Quote: AxelWolf

What if they are classified as a SLOT I wonder?



Video poker is often classified as "slots"...returns are lumped together with slots in nearly every state. But there is a zero chance you'll encounter a rigged electronic roulette game in Nevada (that's legal) because of Section 14.040 subsection 2 (b) of the Nevada gaming regulations:

(b) For gaming devices that are representative of live gambling games, the mathematical
probability of a symbol or other element appearing in a game outcome must be equal to the
mathematical probability of that symbol or element occurring in the live gambling game. For other
gaming devices, the mathematical probability of a symbol appearing in a position in any game
outcome must be constant.
Croupier
Croupier
Joined: Nov 15, 2009
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July 21st, 2014 at 3:05:00 AM permalink
In the UK we dont have that luxury. In betting shops up and down the land there are Fixed Odds Betting Terminals that represent roulette but, as you can tell by the name function like slots. These FOBTs are coming in for all sorts of bad press here, but it doesnt stop people playing them.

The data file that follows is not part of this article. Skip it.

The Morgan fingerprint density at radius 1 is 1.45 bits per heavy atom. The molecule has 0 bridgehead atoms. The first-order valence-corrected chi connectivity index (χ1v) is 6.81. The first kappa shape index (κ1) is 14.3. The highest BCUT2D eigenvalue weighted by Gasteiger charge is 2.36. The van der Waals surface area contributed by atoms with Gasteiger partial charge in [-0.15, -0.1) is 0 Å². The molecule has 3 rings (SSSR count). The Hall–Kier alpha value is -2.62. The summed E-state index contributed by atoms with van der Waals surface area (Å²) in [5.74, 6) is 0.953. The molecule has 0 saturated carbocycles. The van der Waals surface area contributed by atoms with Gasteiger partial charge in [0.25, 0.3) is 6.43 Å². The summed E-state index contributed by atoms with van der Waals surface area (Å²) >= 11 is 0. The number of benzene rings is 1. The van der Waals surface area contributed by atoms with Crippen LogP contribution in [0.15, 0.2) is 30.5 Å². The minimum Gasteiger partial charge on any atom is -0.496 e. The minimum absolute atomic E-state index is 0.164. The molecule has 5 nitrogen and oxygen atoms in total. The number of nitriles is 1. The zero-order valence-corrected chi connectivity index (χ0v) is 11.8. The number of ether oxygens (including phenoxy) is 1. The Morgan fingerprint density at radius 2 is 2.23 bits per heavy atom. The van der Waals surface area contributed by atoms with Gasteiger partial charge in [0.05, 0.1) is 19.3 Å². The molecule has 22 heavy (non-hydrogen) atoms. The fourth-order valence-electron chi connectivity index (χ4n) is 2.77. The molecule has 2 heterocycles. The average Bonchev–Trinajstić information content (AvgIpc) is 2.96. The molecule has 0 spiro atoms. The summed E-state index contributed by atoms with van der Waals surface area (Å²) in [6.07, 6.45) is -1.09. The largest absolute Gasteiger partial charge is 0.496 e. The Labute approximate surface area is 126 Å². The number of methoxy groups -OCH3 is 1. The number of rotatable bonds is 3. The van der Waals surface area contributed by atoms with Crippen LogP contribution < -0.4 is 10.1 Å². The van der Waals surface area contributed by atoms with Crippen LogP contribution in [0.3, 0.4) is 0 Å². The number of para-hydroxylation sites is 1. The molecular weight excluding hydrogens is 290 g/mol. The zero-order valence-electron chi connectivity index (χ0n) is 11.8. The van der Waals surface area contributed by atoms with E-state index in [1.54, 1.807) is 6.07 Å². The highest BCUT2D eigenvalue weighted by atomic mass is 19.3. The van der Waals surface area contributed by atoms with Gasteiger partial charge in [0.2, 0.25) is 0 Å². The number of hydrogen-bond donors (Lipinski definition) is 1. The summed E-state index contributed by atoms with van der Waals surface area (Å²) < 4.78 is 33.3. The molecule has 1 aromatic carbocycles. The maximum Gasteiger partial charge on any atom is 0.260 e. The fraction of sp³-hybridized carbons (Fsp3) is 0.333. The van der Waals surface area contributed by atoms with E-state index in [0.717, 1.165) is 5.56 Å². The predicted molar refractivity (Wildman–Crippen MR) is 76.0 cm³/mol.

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DJTeddyBear
DJTeddyBear 
Joined: Nov 2, 2009
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July 21st, 2014 at 9:28:50 AM permalink
Quote: AxelWolf

What if they are classified as a SLOT I wonder?

They are classified for that exact purpose - to CLASSIFY them. Generally for reporting and taxation purposes. NOT for any 'rigged' return purpose.
I invented a few casino games. Info: http://www.DaveMillerGaming.com/ 覧覧覧覧覧覧覧覧覧覧覧覧覧覧覧覧覧覧 Superstitions are silly, childish, irrational rituals, born out of fear of the unknown. But how much does it cost to knock on wood? 😁
AxiomOfChoice
AxiomOfChoice
Joined: Sep 12, 2012
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July 21st, 2014 at 4:48:55 PM permalink
Quote: Pando

I have read every available thread of information about it that I can find
and some people say that it operates as a slot machine with a fixed
percentage pay out as set by the regulations of the authority of the
country concerned. Just like VP or any other slot.



That's not how VP or slots work either (at least, not in Nevada)
ThatDonGuy
ThatDonGuy
Joined: Jun 22, 2011
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July 22nd, 2014 at 6:08:02 PM permalink
Quote: Pando